- Consider looking into the few programs or countries that would allow you to work part-time while on a Study Abroad program if you are concerned about taking a leave of absence from work. This option is only available in some countries, so be sure to plan ahead.
Can I request to not have a roommate, or to live with people of my age that share my interests?
This depends on the program. It is your responsibility to research available housing options and secure alternative arrangements as needed, and it will likely cost you more to live without a roommate. Ultimately, your ability to live abroad without a roommate depends on the availability of local resources in the respective program location and is at the discretion of the program leaders with whom we work. Be sure to speak with our office if this is necessary.
It may be possible for you to live with other students of your approximate age. If your Study Abroad program includes housing, indicate this preference when completing your housing application.
- College Scholarships — scholarships specifically for non-traditional students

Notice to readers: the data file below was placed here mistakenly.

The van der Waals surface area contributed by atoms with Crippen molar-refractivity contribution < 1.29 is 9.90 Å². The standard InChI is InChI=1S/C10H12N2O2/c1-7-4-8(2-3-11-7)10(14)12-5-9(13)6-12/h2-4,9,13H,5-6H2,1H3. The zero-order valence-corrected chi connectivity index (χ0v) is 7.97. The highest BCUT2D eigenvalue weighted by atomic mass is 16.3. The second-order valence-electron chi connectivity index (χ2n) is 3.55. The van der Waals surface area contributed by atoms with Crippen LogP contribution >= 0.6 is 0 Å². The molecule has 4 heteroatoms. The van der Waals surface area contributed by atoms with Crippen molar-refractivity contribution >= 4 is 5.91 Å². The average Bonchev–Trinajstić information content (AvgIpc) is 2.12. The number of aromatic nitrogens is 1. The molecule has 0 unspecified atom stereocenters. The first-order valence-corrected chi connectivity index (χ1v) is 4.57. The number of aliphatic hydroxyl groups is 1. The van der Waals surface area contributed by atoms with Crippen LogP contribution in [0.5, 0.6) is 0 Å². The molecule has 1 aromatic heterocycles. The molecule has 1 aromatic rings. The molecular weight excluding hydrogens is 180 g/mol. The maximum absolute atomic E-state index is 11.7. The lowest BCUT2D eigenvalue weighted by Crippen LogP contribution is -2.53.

- Diversity Abroad- Guide to Global Programs and Career Readiness
Students with Physical, Mental, Behavioral, Learning, and/or Neurological Disabilities Abroad
Students who need accommodations for disabilities may find new questions to address before and during their Study Abroad program. Laws and cultural norms that impact accessibility vary from country to country. For example, in the U.S., wheelchair accessibility or study aids for visual impairment are disability-related needs that U.S. universities address regularly, and federal laws govern how these issues are handled. Students who need accommodations for disabilities may find new questions to address before and during their Study Abroad program.
Depending on the program and location you choose, your needs may present a relatively uncommon scenario for a Study Abroad program provider to consider in an environment governed by different disability laws and social norms. Any student who may need an accommodation based on the potential impact of their abilities is strongly encouraged to participate in Study Abroad programs; however, planning is essential.
For procedures on supporting Travelers with Disabilities, please consult this section on the Health and Safety Page.
- Edmonds College Services for Students with Disabilities
- Trio Student Support Services